The ten young people interviewed here contributed artwork published in LIONS & CHEETAHS & RHINOS! OH MY!, written by Moira Donohue and John Platt, and published by Sleeping Bear Press. When painting the animal portraits found in the book, they were from 10 to 23 years old and lived in Tanzania, Kenya, and Malawi. They learned how to draw, paint and depict African wildlife from professional artists volunteering with How To Draw A Lion, an art-based education program founded by John Platt, an award-winning New York based artist. How to Draw a Lion is a nonprofit with low overhead that raises funds by hosting art shows with the children's art. Some of the young artists in the program, like Samuel, have gone on to become professional art instructors themselves. Find out more at drawalion.com.
"A successful combination of factual prose and appealing artwork."
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All images used with permission of Sleeping Bear Press
Animal artwork by Christopher from Malawi
I was beyond delight when my friend of the pen, Moira Donohue, announced that she'd be having a book about African animals published by Sleeping Bear Press, and even more excited when I found out that the book's artwork would be painted by young people who live in sub-Saharan Africa. The children artists have learned to draw, paint and depict lions, cheetahs, elephants and more from professional artists who volunteer with How To Draw A Lion, an art-based education program held in Tanzania, Kenya, and Malawi. How To Draw A Lion was founded by John Platt, an award-winning New York based artist and coauthor of Lions & Cheetahs & Rhinos! OH MY!
I wanted to join in celebrating the release of this book, and so, beginning tomorrow, August 15, I'll be hosting a week-long Lions & Cheetahs & Rhinos! OH MY! Book Launch Party!
During the celebration, I'll be interviewing those involved in the book's creation. On day one of the party, John Platt, the book's coauthor, will be up. On day two, I will interview Moira. On day three, John and Moira's literary agent, Jennifer Unter will be spotlighted. On day four, I will interview Barb McNally, the book's editor. On day five, I will interview Felicia Macheske, the book's designer. And on day six, I am honored to have ten of the children-- artists extraordinaire--as guests. Lastly, on day seven, Madeline, a nine-year-old author of her own book about African animals, will share her thoughts about interviewing Moira, her own writing process, and her thoughts about Moira and John's book.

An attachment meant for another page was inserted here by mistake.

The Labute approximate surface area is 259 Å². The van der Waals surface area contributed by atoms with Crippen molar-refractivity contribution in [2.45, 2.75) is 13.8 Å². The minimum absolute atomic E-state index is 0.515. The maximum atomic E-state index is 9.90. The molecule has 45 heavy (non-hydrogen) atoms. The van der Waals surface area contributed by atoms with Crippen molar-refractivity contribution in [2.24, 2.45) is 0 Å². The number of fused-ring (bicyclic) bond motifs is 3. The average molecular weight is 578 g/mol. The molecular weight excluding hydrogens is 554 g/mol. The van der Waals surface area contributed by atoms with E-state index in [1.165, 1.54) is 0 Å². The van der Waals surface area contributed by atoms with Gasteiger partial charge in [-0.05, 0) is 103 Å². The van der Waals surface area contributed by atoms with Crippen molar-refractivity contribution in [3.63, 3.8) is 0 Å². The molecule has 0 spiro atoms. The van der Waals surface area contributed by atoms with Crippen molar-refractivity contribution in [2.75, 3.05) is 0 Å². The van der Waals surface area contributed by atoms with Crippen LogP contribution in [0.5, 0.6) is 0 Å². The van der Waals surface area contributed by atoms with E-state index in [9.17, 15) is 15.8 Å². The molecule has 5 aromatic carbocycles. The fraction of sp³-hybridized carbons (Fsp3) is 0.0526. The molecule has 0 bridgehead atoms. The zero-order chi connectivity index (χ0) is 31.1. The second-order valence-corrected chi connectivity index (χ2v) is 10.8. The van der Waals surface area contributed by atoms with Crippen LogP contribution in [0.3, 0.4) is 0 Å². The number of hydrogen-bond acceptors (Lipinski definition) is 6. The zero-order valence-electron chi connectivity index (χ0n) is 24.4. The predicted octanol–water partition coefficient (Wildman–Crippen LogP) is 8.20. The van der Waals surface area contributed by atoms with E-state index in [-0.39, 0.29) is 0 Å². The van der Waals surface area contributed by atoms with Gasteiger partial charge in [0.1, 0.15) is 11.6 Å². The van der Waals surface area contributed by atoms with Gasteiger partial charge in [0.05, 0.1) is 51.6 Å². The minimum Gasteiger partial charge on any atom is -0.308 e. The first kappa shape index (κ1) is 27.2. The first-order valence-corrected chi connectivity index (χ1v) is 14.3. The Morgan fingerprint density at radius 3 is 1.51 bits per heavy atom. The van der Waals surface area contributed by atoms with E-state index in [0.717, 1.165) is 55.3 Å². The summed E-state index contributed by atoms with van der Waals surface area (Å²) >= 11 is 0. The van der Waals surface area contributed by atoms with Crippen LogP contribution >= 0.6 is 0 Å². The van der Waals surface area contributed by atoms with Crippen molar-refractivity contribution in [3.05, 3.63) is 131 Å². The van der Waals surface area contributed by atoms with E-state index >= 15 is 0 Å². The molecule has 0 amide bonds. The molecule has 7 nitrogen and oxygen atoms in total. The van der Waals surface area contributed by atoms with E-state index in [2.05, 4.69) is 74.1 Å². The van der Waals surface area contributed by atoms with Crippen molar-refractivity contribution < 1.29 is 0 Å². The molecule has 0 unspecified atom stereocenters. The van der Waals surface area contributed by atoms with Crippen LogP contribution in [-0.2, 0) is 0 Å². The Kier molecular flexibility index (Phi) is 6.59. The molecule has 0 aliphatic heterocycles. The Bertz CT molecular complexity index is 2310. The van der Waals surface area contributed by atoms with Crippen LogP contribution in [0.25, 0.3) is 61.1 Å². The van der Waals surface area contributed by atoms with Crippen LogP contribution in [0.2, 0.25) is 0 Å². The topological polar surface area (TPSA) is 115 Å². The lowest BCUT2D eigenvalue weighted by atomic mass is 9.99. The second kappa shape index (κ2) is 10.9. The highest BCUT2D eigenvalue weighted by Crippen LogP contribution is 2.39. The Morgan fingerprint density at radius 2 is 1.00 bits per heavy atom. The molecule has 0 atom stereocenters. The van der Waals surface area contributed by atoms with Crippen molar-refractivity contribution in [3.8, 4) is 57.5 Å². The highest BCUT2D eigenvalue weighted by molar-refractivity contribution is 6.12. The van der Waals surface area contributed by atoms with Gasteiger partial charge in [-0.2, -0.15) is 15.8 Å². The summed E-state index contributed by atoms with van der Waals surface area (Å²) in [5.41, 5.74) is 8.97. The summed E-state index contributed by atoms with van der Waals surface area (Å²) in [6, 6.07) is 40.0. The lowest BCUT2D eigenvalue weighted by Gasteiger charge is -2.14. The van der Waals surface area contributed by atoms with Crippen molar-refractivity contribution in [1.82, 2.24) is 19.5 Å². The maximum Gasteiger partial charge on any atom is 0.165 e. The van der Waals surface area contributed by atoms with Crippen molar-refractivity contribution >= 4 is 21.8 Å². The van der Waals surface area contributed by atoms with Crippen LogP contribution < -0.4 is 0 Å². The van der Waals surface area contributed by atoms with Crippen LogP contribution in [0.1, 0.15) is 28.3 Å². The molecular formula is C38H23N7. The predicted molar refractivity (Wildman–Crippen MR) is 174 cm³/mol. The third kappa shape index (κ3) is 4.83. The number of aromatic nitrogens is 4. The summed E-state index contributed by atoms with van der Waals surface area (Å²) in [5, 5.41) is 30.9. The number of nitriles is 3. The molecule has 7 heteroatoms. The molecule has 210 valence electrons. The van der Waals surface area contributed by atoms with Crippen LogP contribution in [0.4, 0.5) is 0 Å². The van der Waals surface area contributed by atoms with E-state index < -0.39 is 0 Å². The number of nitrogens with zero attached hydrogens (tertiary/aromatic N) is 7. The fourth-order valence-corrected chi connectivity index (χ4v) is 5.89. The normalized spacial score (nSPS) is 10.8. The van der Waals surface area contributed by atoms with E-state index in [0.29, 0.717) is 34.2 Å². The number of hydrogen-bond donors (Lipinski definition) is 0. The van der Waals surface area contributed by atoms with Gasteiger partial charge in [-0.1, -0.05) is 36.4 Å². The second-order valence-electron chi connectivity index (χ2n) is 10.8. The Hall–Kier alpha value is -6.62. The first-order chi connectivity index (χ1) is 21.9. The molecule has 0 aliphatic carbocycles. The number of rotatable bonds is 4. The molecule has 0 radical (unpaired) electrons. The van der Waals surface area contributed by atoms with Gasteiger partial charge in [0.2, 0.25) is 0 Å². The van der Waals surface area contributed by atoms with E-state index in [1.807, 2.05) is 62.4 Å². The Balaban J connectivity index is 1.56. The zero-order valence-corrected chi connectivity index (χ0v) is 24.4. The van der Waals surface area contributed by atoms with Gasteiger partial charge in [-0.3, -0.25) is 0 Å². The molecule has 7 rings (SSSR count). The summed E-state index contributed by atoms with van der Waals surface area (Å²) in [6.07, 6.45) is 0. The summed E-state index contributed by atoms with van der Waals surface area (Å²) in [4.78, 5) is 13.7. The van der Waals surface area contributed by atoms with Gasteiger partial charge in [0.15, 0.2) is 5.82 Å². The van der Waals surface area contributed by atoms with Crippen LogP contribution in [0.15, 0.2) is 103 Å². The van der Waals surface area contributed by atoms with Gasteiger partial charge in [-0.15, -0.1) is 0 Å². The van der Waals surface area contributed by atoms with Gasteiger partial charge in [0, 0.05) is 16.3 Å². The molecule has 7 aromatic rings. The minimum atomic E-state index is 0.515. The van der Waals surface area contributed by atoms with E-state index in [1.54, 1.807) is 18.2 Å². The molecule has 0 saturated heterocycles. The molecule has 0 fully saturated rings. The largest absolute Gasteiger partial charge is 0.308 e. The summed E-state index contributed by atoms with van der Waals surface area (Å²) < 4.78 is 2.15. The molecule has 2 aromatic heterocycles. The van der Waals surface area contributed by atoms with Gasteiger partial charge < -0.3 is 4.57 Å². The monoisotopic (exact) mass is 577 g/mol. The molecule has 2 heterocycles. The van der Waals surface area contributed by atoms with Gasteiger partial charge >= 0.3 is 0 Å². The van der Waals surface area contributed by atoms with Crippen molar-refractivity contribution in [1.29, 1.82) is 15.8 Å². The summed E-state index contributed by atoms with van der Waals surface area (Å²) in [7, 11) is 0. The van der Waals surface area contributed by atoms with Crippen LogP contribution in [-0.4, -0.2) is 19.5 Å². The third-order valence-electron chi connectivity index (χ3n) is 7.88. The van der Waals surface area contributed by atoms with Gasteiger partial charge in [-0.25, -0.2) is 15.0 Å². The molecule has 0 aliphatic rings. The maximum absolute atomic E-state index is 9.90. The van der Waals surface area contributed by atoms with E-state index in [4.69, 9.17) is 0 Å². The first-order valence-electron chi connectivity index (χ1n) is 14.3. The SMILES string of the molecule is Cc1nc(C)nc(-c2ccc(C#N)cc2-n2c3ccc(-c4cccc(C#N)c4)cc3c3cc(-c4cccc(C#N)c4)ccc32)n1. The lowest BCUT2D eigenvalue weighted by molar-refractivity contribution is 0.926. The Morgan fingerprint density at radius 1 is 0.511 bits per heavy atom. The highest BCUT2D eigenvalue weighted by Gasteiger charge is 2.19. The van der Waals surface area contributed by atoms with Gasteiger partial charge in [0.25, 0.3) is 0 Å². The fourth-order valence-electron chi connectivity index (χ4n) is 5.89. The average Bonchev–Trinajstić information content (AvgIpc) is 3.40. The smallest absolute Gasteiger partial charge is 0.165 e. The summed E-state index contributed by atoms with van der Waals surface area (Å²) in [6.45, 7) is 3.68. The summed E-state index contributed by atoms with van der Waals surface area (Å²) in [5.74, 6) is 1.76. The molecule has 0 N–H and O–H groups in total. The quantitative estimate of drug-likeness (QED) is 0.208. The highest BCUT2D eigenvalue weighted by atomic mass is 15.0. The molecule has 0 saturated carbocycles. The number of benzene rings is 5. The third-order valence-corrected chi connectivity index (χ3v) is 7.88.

Will you join me in celebrating this book--a lovely work of art that celebrates both animals and humans living in sub-Saharan Africa? I hope so! Leave a comment for one of our guests and win a chance to receive a free, signed copy of Lions & Cheetahs & Rhinos! OH MY!!
Ten African animals, including lions, zebras, giraffes, and elephants, are brought to life in colorful artwork, accompanied by fun nature facts. Written by John Platt and Moira Rose Donohue, each animal portrait is painted by a student from the How to Draw a Lion program. Established in 2018 by New York artist John Platt, How to Draw a Lion is a nonprofit art education program that provides art classes for children in sub-Saharan Africa. (Sleeping Bear Press, August 15, 2020) Purchase your copy today!
Dionna is a spinner of children's yarns, a weaver of nonfiction, and a forever-learner enrolled in the Institute of Imaginative Thinking. As a work-for-hire author, she's written projects for Scholastic Press, Lerner, Capstone, Curriculum Associates, WETA, and Spooky Cheetah Press. Her photo-supported book for 3rd to 5th graders, ORCAS, can be found in Scholastic Press's award-winning Nature's Children series. You'll also find Dionna's kidlit work on the pages of Cricket, Spider, and